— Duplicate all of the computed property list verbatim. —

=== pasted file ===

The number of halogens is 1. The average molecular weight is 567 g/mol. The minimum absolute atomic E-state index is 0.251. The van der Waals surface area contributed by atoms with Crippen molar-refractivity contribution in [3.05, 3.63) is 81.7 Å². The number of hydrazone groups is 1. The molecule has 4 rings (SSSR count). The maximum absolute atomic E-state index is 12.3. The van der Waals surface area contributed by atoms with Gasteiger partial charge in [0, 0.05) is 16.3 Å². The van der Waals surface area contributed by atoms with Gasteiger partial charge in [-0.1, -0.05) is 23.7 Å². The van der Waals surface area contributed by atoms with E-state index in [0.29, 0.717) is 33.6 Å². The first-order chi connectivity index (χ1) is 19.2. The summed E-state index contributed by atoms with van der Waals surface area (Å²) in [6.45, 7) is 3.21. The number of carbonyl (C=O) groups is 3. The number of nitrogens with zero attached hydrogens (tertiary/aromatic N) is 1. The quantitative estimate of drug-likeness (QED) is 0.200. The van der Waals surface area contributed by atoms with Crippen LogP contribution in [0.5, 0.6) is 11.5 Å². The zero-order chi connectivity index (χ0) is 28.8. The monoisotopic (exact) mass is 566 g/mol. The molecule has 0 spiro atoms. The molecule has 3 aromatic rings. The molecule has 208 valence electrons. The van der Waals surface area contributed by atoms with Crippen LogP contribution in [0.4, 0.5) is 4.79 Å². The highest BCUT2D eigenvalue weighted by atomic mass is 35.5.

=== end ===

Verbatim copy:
The number of halogens is 1. The average molecular weight is 567 g/mol. The minimum absolute atomic E-state index is 0.251. The van der Waals surface area contributed by atoms with Crippen molar-refractivity contribution in [3.05, 3.63) is 81.7 Å². The number of hydrazone groups is 1. The molecule has 4 rings (SSSR count). The maximum absolute atomic E-state index is 12.3. The van der Waals surface area contributed by atoms with Gasteiger partial charge in [0, 0.05) is 16.3 Å². The van der Waals surface area contributed by atoms with Gasteiger partial charge in [-0.1, -0.05) is 23.7 Å². The van der Waals surface area contributed by atoms with E-state index in [0.29, 0.717) is 33.6 Å². The first-order chi connectivity index (χ1) is 19.2. The summed E-state index contributed by atoms with van der Waals surface area (Å²) in [6.45, 7) is 3.21. The number of carbonyl (C=O) groups is 3. The number of nitrogens with zero attached hydrogens (tertiary/aromatic N) is 1. The quantitative estimate of drug-likeness (QED) is 0.200. The van der Waals surface area contributed by atoms with Crippen LogP contribution in [0.5, 0.6) is 11.5 Å². The zero-order chi connectivity index (χ0) is 28.8. The monoisotopic (exact) mass is 566 g/mol. The molecule has 0 spiro atoms. The molecule has 3 aromatic rings. The molecule has 208 valence electrons. The van der Waals surface area contributed by atoms with Crippen LogP contribution in [0.4, 0.5) is 4.79 Å². The highest BCUT2D eigenvalue weighted by atomic mass is 35.5.